Review: A magic miracle of a brain hack with Derren Brown at Bord Gais Energy Theatre
Magic/illusion: Derren Brown, BGE Theatre, Dublin
The public information voice-over immediately preceding a stage performance typically consists of a vaguely stern warning to turn your phone off and not blind anyone with flash photography. Derren Brown's is rather more severe.
Due to the heightened nature of the show, anyone leaving the auditorium will not be allowed back in. Also some of the imagery may disorientate, in which case best to look away for a few seconds.
Such an introduction portends an intense, nay terrifying, two hours in the company of the posh "mentalist and illusionist".
In the event, his 'Miracle' show's ambitions go beyond inducing heebie jeebies among the sensitive.
Reviewers have been permitted to attend on condition of not revealing spoilers but I don't think Brown would object if I describe the evening as a philosophical lecture dressed up with parlour tricks.
Some of those tricks are stunning - though a few are gimmicky and one or two a tad chintzy (especially the one requiring the entire room stay silent as Brown tries to divine the provenance of a squishy chewing sound I can't tell you about for fear the illusionist will materialise next to me and erase my mind).
The performance is very much of two halves, the first more lightweight, albeit weighed down with a Hallmark-esque self-help message, the second epic in ambition and provocative in execution.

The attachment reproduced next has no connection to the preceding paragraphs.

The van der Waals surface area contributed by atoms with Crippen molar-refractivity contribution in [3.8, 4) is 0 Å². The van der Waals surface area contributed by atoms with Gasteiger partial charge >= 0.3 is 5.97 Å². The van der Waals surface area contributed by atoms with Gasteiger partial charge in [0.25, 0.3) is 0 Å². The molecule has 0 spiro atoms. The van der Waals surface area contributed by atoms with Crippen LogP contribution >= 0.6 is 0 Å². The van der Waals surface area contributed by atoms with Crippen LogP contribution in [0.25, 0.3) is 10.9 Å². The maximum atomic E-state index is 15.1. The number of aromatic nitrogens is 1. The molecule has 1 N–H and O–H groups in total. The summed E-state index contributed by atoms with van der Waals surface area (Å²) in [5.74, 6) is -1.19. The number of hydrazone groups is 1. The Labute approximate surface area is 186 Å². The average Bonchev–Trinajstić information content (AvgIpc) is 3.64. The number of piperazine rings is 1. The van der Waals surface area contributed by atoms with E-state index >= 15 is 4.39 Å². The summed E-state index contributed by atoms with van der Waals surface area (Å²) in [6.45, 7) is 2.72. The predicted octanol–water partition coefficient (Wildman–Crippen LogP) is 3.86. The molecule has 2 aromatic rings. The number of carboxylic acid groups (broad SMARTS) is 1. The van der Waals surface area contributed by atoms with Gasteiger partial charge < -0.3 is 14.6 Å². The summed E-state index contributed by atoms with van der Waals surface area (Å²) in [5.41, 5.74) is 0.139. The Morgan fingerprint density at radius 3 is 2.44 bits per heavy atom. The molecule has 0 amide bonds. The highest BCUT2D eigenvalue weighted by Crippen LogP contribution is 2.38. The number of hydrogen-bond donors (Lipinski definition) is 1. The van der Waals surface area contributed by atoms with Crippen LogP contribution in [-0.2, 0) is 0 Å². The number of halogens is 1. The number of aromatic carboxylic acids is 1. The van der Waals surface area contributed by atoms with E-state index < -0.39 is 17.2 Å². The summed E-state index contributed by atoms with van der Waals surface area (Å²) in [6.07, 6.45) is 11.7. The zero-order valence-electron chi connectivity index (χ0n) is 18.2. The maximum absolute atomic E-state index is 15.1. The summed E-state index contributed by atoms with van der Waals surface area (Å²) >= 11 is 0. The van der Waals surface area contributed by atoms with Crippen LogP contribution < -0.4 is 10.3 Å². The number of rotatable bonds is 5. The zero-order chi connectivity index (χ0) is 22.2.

- 'Dublin stands out in terms of audience energy' - Derren Brown set to blow our Irish minds with 'Miracle'
Neither would work without Brown's tensile-steel presence, combining improvised innuendo (there's a lot of end-of-pier to him) and the ability to imbue even the broadest patter with mystery. That he looked like a Bond villain in his angular grey suit didn't do any harm either. At the risk of being a bit grumpy, I'm not sure if Brown's pearls of insight were as profound as he would have us believe. Rather they felt like the sort of common sense most will have worked out by 30.
But the poetry was in the execution, not the sermon, and by those standards Miracle was magical.
'Miracle' runs until Saturday